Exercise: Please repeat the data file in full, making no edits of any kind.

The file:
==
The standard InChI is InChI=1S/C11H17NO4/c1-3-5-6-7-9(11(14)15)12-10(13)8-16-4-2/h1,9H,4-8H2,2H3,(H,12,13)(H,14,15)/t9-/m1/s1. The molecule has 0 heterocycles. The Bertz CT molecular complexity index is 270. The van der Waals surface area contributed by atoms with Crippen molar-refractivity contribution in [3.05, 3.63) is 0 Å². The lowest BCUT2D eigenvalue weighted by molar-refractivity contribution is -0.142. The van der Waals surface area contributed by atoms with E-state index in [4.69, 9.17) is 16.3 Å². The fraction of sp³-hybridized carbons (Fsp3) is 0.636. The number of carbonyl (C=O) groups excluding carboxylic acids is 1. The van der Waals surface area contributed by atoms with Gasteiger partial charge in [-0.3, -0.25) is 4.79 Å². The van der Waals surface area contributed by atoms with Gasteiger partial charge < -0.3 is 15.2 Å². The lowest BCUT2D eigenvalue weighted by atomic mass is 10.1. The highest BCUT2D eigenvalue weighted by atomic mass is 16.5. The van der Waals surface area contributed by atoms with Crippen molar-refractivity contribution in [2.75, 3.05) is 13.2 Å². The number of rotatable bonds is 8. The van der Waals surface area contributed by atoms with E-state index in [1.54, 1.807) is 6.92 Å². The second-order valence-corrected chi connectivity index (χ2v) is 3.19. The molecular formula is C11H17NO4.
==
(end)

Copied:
The standard InChI is InChI=1S/C11H17NO4/c1-3-5-6-7-9(11(14)15)12-10(13)8-16-4-2/h1,9H,4-8H2,2H3,(H,12,13)(H,14,15)/t9-/m1/s1. The molecule has 0 heterocycles. The Bertz CT molecular complexity index is 270. The van der Waals surface area contributed by atoms with Crippen molar-refractivity contribution in [3.05, 3.63) is 0 Å². The lowest BCUT2D eigenvalue weighted by molar-refractivity contribution is -0.142. The van der Waals surface area contributed by atoms with E-state index in [4.69, 9.17) is 16.3 Å². The fraction of sp³-hybridized carbons (Fsp3) is 0.636. The number of carbonyl (C=O) groups excluding carboxylic acids is 1. The van der Waals surface area contributed by atoms with Gasteiger partial charge in [-0.3, -0.25) is 4.79 Å². The van der Waals surface area contributed by atoms with Gasteiger partial charge < -0.3 is 15.2 Å². The lowest BCUT2D eigenvalue weighted by atomic mass is 10.1. The highest BCUT2D eigenvalue weighted by atomic mass is 16.5. The van der Waals surface area contributed by atoms with Crippen molar-refractivity contribution in [2.75, 3.05) is 13.2 Å². The number of rotatable bonds is 8. The van der Waals surface area contributed by atoms with E-state index in [1.54, 1.807) is 6.92 Å². The second-order valence-corrected chi connectivity index (χ2v) is 3.19. The molecular formula is C11H17NO4.